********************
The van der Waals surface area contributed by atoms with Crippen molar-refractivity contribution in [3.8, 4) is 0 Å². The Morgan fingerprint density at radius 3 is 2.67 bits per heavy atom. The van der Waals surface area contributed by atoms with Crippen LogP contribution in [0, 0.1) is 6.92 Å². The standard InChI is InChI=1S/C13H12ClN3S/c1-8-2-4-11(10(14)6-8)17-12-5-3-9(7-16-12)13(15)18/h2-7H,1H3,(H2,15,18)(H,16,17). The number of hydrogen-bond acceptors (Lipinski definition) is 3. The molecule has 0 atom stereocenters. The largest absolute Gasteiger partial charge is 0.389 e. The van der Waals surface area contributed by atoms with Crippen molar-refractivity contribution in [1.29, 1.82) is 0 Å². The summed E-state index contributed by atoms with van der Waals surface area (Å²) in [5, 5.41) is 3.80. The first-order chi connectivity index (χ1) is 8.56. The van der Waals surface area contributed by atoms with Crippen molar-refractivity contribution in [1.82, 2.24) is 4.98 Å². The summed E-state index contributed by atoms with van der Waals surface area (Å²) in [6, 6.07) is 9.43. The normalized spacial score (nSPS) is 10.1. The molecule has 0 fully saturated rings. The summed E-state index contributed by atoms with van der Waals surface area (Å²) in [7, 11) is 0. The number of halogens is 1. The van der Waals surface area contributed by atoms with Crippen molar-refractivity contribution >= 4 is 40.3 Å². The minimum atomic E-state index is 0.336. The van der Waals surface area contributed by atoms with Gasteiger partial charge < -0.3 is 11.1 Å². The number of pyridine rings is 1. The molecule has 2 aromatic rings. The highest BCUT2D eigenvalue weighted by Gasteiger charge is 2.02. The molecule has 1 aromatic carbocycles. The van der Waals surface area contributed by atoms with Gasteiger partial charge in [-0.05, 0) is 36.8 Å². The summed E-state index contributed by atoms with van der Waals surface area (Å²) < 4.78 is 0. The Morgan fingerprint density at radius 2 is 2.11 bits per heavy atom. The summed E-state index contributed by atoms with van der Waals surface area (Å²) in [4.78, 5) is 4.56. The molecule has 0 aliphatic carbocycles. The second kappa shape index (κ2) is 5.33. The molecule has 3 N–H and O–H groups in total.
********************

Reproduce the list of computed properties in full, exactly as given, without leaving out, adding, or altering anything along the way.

The van der Waals surface area contributed by atoms with Crippen molar-refractivity contribution in [3.8, 4) is 0 Å². The Morgan fingerprint density at radius 3 is 2.67 bits per heavy atom. The van der Waals surface area contributed by atoms with Crippen LogP contribution in [0, 0.1) is 6.92 Å². The standard InChI is InChI=1S/C13H12ClN3S/c1-8-2-4-11(10(14)6-8)17-12-5-3-9(7-16-12)13(15)18/h2-7H,1H3,(H2,15,18)(H,16,17). The number of hydrogen-bond acceptors (Lipinski definition) is 3. The molecule has 0 atom stereocenters. The largest absolute Gasteiger partial charge is 0.389 e. The van der Waals surface area contributed by atoms with Crippen molar-refractivity contribution in [1.29, 1.82) is 0 Å². The summed E-state index contributed by atoms with van der Waals surface area (Å²) in [5, 5.41) is 3.80. The first-order chi connectivity index (χ1) is 8.56. The van der Waals surface area contributed by atoms with Crippen molar-refractivity contribution in [1.82, 2.24) is 4.98 Å². The summed E-state index contributed by atoms with van der Waals surface area (Å²) in [6, 6.07) is 9.43. The normalized spacial score (nSPS) is 10.1. The molecule has 0 fully saturated rings. The summed E-state index contributed by atoms with van der Waals surface area (Å²) in [7, 11) is 0. The number of halogens is 1. The van der Waals surface area contributed by atoms with Crippen molar-refractivity contribution >= 4 is 40.3 Å². The minimum atomic E-state index is 0.336. The van der Waals surface area contributed by atoms with Gasteiger partial charge < -0.3 is 11.1 Å². The number of pyridine rings is 1. The molecule has 2 aromatic rings. The highest BCUT2D eigenvalue weighted by Gasteiger charge is 2.02. The molecule has 1 aromatic carbocycles. The van der Waals surface area contributed by atoms with Gasteiger partial charge in [-0.05, 0) is 36.8 Å². The summed E-state index contributed by atoms with van der Waals surface area (Å²) < 4.78 is 0. The Morgan fingerprint density at radius 2 is 2.11 bits per heavy atom. The summed E-state index contributed by atoms with van der Waals surface area (Å²) in [4.78, 5) is 4.56. The molecule has 0 aliphatic carbocycles. The second kappa shape index (κ2) is 5.33. The molecule has 3 N–H and O–H groups in total.